It occurred to me that all of this – the forest, the scenery, the wildlife, the visitors, the staff – had all emerged through the experience of the fire.  No doubt it was a searing and frightening experience.  I suspect people wondered about the viability and future of Yellowstone – whether she would ever regain her lost glory.

Indeed she has.  The park is certainly different now.  No doubt about that. She is still emerging from the flames, the smoke, and the ashes.  Yet she is drawing people from near and far, and she has a compelling beauty to share with all who enter her four gates.  She has much to share.

Yellowstone seemed to me to be a metaphor for the Episcopal Church.  We too have been through the fires which have raged around us.  The fires go back at least to the 1960s, when the church began to wrestle with its sense of call to ministries of social justice.  Those fires flamed in the years following, with the decision on the ordination of women and prayer book revision.  In recent years, the flames have centered on diminishing membership, the prophetic voice of the church, and the church’s understanding of the appropriate sacramental response to people in same gender relationships.  Serving as an overlay to all this is the significantly altered role of the Episcopal Church – from its historic place as a powerful,  almost-established church to its place now largely on the fringes of culture.

We may have more flames yet to come. But if we are faithful, if we tend the soil of our hearts and spirits, if we are true to our call from God, we too will emerge from the ashes, blossoming with new life.

Perhaps, also, we will be like the renewed Yellowstone.  We will draw a mixed multitude of people – persons of many races, perspectives, opinions, needs, and views. There is room for all.

The future is unsure.  That is certain. But this is a vision of what may be.

Thursday, July 2, 2015

"Moving Day" at General Convention

Wednesday was “moving day” as one General Convention staff member described it – using the metaphor of Friday in a PGA tournament for the convention’s action on major items.  Those two major issues were structure and marriage.

Much of my focus at this General Convention has been on structure.  I was appointed to General Convention Committee 5 – Governance and Structure, and much of my time and energy (and frustration) have been connected with that committee.  I will be happy to share more of that subject’s action in a few moments.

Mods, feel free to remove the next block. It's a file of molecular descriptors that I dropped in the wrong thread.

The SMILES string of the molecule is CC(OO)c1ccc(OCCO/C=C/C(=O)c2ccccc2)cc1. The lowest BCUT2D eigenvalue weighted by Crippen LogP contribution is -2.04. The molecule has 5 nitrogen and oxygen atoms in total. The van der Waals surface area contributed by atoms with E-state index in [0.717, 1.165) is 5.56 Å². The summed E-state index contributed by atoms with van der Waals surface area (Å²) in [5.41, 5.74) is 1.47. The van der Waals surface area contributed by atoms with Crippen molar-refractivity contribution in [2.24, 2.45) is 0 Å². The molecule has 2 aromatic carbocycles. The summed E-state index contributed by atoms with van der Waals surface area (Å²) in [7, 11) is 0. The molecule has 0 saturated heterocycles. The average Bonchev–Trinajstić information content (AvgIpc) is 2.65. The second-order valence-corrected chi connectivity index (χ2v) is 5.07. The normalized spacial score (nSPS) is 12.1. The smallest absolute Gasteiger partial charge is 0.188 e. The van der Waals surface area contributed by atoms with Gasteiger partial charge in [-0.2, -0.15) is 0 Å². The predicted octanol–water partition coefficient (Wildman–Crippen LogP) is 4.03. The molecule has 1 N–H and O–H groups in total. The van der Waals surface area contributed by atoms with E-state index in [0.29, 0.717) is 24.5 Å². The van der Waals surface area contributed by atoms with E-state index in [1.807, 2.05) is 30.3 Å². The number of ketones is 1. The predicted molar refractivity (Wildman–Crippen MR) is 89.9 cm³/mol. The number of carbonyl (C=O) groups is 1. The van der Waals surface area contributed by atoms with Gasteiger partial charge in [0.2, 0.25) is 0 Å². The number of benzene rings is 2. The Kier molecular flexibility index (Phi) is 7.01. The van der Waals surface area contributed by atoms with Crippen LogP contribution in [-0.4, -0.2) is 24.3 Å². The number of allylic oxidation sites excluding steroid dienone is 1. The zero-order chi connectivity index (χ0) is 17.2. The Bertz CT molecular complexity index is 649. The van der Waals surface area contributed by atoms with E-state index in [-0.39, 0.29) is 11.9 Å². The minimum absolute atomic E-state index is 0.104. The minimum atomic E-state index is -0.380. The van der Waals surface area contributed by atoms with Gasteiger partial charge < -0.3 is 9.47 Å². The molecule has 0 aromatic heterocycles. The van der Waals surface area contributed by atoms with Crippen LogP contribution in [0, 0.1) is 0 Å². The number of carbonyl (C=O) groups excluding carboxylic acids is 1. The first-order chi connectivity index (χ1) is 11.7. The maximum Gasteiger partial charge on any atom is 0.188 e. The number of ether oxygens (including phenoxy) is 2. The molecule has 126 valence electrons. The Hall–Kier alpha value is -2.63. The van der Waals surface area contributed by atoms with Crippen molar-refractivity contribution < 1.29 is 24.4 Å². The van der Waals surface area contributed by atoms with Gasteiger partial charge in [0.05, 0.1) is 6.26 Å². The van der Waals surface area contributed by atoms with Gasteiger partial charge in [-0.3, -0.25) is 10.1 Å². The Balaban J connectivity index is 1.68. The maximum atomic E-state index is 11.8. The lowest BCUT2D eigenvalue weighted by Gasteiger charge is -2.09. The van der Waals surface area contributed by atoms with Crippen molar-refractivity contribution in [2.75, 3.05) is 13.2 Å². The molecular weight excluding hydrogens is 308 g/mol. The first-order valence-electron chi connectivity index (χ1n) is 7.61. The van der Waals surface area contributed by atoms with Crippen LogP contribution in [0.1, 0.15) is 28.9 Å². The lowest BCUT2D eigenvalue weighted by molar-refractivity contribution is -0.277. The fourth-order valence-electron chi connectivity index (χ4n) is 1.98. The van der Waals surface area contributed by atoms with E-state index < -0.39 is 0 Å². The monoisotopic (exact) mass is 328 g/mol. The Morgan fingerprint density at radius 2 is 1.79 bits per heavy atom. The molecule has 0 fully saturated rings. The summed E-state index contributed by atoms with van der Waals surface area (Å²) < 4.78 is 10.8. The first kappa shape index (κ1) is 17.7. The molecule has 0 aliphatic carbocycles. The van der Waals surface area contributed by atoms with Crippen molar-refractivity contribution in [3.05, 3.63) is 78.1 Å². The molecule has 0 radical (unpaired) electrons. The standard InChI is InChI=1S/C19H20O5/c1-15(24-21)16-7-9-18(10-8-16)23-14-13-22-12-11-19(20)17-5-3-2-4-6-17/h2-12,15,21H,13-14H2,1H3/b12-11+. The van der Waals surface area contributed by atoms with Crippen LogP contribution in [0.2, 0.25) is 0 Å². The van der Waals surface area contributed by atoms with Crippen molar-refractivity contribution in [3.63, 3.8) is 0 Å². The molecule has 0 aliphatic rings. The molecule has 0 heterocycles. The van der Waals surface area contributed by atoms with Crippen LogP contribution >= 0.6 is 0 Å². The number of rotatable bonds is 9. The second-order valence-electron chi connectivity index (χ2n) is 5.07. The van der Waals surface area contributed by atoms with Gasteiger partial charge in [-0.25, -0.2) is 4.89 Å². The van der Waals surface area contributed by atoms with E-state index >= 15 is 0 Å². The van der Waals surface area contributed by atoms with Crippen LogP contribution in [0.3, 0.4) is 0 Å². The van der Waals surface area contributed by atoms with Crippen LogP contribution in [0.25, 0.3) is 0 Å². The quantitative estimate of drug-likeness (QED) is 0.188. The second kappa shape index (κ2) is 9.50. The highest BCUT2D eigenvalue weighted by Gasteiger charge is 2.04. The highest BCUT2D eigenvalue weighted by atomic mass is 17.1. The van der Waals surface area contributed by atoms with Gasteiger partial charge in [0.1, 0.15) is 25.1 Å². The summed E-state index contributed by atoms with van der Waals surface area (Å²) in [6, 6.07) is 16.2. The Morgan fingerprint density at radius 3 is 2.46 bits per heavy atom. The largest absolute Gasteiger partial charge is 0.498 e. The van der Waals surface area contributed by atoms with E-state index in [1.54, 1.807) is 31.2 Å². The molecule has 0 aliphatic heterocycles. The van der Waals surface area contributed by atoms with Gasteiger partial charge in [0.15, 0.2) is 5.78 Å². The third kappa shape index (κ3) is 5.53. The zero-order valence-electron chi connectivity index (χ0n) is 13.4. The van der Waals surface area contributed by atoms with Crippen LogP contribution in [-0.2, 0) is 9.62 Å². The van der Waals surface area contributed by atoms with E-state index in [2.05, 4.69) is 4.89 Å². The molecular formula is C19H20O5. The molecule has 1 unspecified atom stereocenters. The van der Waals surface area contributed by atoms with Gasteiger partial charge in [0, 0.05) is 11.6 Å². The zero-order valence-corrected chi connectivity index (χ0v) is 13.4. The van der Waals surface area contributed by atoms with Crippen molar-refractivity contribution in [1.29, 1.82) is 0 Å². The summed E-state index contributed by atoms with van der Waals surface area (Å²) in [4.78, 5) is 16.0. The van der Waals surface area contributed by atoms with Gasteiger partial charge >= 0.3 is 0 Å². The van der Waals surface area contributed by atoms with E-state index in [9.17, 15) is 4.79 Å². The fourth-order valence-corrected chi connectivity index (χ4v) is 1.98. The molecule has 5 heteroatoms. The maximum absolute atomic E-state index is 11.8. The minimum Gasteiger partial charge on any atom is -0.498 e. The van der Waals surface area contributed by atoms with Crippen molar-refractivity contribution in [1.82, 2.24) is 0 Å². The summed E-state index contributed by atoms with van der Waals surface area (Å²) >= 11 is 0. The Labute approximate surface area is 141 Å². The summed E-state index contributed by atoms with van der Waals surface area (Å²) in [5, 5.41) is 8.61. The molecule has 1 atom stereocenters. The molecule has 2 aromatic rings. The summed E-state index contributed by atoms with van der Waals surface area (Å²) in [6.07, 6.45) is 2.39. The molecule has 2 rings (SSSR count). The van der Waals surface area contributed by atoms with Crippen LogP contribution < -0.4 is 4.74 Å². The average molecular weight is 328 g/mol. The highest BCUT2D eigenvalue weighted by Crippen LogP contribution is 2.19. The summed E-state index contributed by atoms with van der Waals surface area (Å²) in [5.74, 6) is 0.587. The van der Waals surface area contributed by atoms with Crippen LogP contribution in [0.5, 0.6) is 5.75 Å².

The marriage subject has been less of a focus for me, other than having read the report from the Task Force on the Study of Marriage, which was issued earlier this year.  It was that report which served as the foundation for the legislation which the Convention has approved.

I was on the floor Tuesday afternoon and Wednesday morning for the debate on structure.  I was not on the floor Thursday afternoon for the debate on the marriage resolutions.  I can speak with some knowledge and authority on the former, and not much on the latter.

I know that the hot topic for many people is the General Convention action on marriage.  General Convention has extended the use of "I Will Bless You and You Will Be a Blessing", which was passed by the 77th General Convention for use in jurisdictions, with the approval of the Bishop of that diocese. Another version of that rite, but for use in a marriage, was one of three trial rites approved Wednesday. The other two changes affect the language of the two marriage rites currently in the Book of Common Prayer, making them gender neutral.

Trial rites are a first step towards prayer book revision but will not necessarily be what is in a new prayer book. I also understand that Title I, Canon 18, was amended to make various changes, with much of the focus being on replacing "man and woman" or "husband and wife" with "two parties" or "the couple" (this is the same language used in the new trial rites). My understanding is that this terminology is actually what was in the canons many years ago.